The sacrifice of the young
In his 1957 novel The Baron in the Trees, Italo Calvino tells the story of the young Baron Cosimo who was so disgusted with the way of life of his parents that he refused to eat the snail soup they forced on him, climbed the trees in the garden, and promised never to come down. He kept his word, and Cosimo lived up among the leaves, permanently alienated from the older generation. The covid-19 crisis risks creating a similar schism.
Of all the divides exposed by ECFR’s poll, the most glaring – both within European societies and across Europe – is generational. Almost two-thirds of respondents over the age of 60 do not feel that they have been personally affected by the coronavirus crisis but, among respondents aged under 30, only 43 per cent feel unaffected. France and Denmark are the only countries polled where a majority of those under 30 say they have not been impacted by the crisis. The outliers among the over-60s are Spain, Portugal, Hungary, and Poland, where majorities of this group feel impacted by the crisis.
The one lesson we learnt about covid-19 when it first erupted was that it would harm the oldest in our society. But the answers in ECFR’s poll reveal young people feel they have been the major victims of the pandemic. In the case of older Europeans, although the virus was seen as a threat to their lives, a majority claim not to have been directly affected. In the case of the young, the pandemic was a threat to their way of life. And most say they have suffered. In some ways, this is not surprising. It is true that our ageing societies arrange many policies – on tax and public spending, on the environment, on planning laws – around the interests of the older citizens who vote rather than the younger ones who will inherit the earth. However, the division of the costs of covid-19 is, in some ways, even starker and more immediate. There is a widespread sense in many societies that the futures of the young have been sacrificed for the sake of their parents and their grandparents. This sentiment echoes that felt by earlier generations of young people who went through other seismic changes such as world wars and revolutions. It seems hard to think that we will not see consequences as the divide becomes more obvious.
One of the clearest consequences so far is a surge in cynicism among young people about governments’ intentions. For example, the poll shows that younger people are less likely to believe that the main motivation of governments in introducing pandemic-related restrictions is to limit the spread of the virus. Among respondents aged under 30, as many as 43 per cent are sceptical of their governments’ motives: 23 per cent think that their government mainly wishes to create the appearance of control, while a further 20 per cent say that governments are using the pandemic as an excuse to increase their control of the public. Both figures are much lower among respondents over the age of 60 (in each case, it is 14 per cent of respondents of that age).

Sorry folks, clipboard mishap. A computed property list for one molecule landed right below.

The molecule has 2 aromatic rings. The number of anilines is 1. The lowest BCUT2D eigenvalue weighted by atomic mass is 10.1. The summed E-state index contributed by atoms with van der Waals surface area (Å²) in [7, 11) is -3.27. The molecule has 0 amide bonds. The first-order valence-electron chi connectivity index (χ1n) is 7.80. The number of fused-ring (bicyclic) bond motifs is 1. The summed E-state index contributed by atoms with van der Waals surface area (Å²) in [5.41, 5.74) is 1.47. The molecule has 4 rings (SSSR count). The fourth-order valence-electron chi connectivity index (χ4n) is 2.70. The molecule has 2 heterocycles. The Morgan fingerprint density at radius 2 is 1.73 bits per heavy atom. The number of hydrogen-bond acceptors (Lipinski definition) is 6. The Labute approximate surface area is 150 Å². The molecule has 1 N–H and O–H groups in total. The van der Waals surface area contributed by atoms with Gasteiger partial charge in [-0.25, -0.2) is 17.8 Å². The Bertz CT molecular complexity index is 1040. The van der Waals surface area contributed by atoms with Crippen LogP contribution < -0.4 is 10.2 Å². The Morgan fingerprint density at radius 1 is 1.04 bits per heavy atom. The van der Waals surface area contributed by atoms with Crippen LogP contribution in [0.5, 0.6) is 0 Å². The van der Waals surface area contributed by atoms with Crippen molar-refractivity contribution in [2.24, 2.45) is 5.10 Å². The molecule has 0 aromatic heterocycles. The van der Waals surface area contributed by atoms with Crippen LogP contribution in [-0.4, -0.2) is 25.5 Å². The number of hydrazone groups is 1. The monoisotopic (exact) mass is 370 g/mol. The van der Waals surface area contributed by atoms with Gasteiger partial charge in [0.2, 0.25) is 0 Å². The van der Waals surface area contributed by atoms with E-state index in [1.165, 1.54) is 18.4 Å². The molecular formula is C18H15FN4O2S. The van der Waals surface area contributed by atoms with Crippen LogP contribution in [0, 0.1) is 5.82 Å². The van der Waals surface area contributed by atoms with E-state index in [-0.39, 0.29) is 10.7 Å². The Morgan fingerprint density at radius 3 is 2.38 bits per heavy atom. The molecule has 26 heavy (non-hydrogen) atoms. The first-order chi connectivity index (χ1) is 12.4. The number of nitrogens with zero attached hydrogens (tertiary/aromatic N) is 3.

The fact that covid-19 has additionally eroded young Europeans’ trust in the political system could have long-term consequences for the future of democracy. Research by the Centre for the Future of Democracy at Cambridge University shows that – even before the crisis – today’s young people are the generation most dissatisfied with the performance of democratic governments. Members of this generation are more sceptical of the merits of democracy compared not only with the older generation now but also with young people polled in earlier eras.
The pandemic as an economic or public health disaster
The second division that ECFR’s poll identified is between those who experienced the long year of the pandemic mostly as a public health crisis and those who experienced it only as an economic disaster. The economic victims of the pandemic tend to be particularly sceptical about their governments’ intentions behind lockdowns, and are most likely to accuse them of using covid-19 as an excuse to control the public, compared to those who were either affected by the illness or not affected by it at all. They are also more likely than others to say that covid-19 restrictions have been too strict.
The survey explored public beliefs about the main motivations for government restrictions. We have identified three main groups. The first group – the Trustful – think that the main motivation was public safety and stopping the spread of the virus. A second group – the Suspicious – think that the biggest motivation was to cover up the impotence and incompetence of the government with a simulacrum of action. And the third group – the Accusers – blame governments for using covid-19 as cover to increase their control over people’s lives.
Across Europe, 64 per cent of people are Trustful, 19 per cent are Suspicious, and 17 per cent are Accusers. But the Trustful are a much smaller group in Poland (38 per cent), Bulgaria (50 per cent), and France (56 per cent) than in the rest of Europe. Accordingly, these countries have larger numbers of Suspicious citizens: in Poland, it is 34 per cent; in Bulgaria, it is 24 per cent. Even in Germany and France, 21 per cent and 20 per cent respectively think along these lines. Bulgaria, Poland, and France are also the countries with the largest number of Accusers – comprising around one-quarter of those surveyed.